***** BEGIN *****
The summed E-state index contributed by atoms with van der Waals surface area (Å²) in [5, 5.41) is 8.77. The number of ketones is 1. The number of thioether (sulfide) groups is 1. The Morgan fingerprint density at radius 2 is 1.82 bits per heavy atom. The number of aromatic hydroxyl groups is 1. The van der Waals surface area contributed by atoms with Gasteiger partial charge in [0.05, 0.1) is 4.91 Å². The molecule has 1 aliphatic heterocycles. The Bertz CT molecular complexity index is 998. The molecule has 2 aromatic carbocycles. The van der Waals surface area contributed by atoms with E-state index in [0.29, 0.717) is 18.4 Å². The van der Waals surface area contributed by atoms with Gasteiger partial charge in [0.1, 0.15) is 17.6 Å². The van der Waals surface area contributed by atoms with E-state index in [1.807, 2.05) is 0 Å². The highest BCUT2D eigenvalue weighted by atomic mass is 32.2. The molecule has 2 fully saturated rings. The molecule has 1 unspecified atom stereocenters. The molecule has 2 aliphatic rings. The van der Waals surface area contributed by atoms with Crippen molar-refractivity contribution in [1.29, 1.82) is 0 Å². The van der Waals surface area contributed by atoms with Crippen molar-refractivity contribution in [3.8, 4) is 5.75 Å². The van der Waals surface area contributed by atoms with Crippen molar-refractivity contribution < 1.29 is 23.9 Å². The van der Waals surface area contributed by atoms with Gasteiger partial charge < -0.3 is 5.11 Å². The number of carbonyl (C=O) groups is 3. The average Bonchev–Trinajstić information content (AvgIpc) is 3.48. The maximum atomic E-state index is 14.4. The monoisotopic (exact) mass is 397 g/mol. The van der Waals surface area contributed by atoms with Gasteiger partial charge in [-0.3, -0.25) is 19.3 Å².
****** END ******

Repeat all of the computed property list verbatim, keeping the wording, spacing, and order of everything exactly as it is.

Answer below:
The summed E-state index contributed by atoms with van der Waals surface area (Å²) in [5, 5.41) is 8.77. The number of ketones is 1. The number of thioether (sulfide) groups is 1. The Morgan fingerprint density at radius 2 is 1.82 bits per heavy atom. The number of aromatic hydroxyl groups is 1. The van der Waals surface area contributed by atoms with Gasteiger partial charge in [0.05, 0.1) is 4.91 Å². The molecule has 1 aliphatic heterocycles. The Bertz CT molecular complexity index is 998. The molecule has 2 aromatic carbocycles. The van der Waals surface area contributed by atoms with E-state index in [0.29, 0.717) is 18.4 Å². The van der Waals surface area contributed by atoms with Gasteiger partial charge in [0.1, 0.15) is 17.6 Å². The van der Waals surface area contributed by atoms with E-state index in [1.807, 2.05) is 0 Å². The highest BCUT2D eigenvalue weighted by atomic mass is 32.2. The molecule has 2 fully saturated rings. The molecule has 1 unspecified atom stereocenters. The molecule has 2 aliphatic rings. The van der Waals surface area contributed by atoms with Crippen molar-refractivity contribution in [1.29, 1.82) is 0 Å². The van der Waals surface area contributed by atoms with Crippen molar-refractivity contribution in [3.8, 4) is 5.75 Å². The van der Waals surface area contributed by atoms with Crippen molar-refractivity contribution < 1.29 is 23.9 Å². The van der Waals surface area contributed by atoms with Gasteiger partial charge < -0.3 is 5.11 Å². The number of carbonyl (C=O) groups is 3. The average Bonchev–Trinajstić information content (AvgIpc) is 3.48. The maximum atomic E-state index is 14.4. The monoisotopic (exact) mass is 397 g/mol. The van der Waals surface area contributed by atoms with Gasteiger partial charge in [-0.3, -0.25) is 19.3 Å².